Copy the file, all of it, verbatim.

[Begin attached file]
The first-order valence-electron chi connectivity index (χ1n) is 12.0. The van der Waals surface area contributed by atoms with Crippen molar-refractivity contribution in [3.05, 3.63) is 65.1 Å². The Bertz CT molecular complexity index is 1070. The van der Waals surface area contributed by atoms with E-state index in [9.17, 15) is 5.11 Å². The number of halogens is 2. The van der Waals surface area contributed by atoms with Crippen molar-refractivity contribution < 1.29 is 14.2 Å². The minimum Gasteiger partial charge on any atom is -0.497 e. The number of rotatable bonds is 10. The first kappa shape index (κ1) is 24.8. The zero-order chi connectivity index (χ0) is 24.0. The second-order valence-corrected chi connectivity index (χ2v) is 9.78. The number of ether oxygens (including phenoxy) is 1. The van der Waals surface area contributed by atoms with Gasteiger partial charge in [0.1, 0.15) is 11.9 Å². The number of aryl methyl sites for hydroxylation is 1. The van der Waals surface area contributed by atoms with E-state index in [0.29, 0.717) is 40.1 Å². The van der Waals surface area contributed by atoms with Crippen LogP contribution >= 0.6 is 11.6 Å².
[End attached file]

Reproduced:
The first-order valence-electron chi connectivity index (χ1n) is 12.0. The van der Waals surface area contributed by atoms with Crippen molar-refractivity contribution in [3.05, 3.63) is 65.1 Å². The Bertz CT molecular complexity index is 1070. The van der Waals surface area contributed by atoms with E-state index in [9.17, 15) is 5.11 Å². The number of halogens is 2. The van der Waals surface area contributed by atoms with Crippen molar-refractivity contribution < 1.29 is 14.2 Å². The minimum Gasteiger partial charge on any atom is -0.497 e. The number of rotatable bonds is 10. The first kappa shape index (κ1) is 24.8. The zero-order chi connectivity index (χ0) is 24.0. The second-order valence-corrected chi connectivity index (χ2v) is 9.78. The number of ether oxygens (including phenoxy) is 1. The van der Waals surface area contributed by atoms with Gasteiger partial charge in [0.1, 0.15) is 11.9 Å². The number of aryl methyl sites for hydroxylation is 1. The van der Waals surface area contributed by atoms with E-state index in [0.29, 0.717) is 40.1 Å². The van der Waals surface area contributed by atoms with Crippen LogP contribution >= 0.6 is 11.6 Å².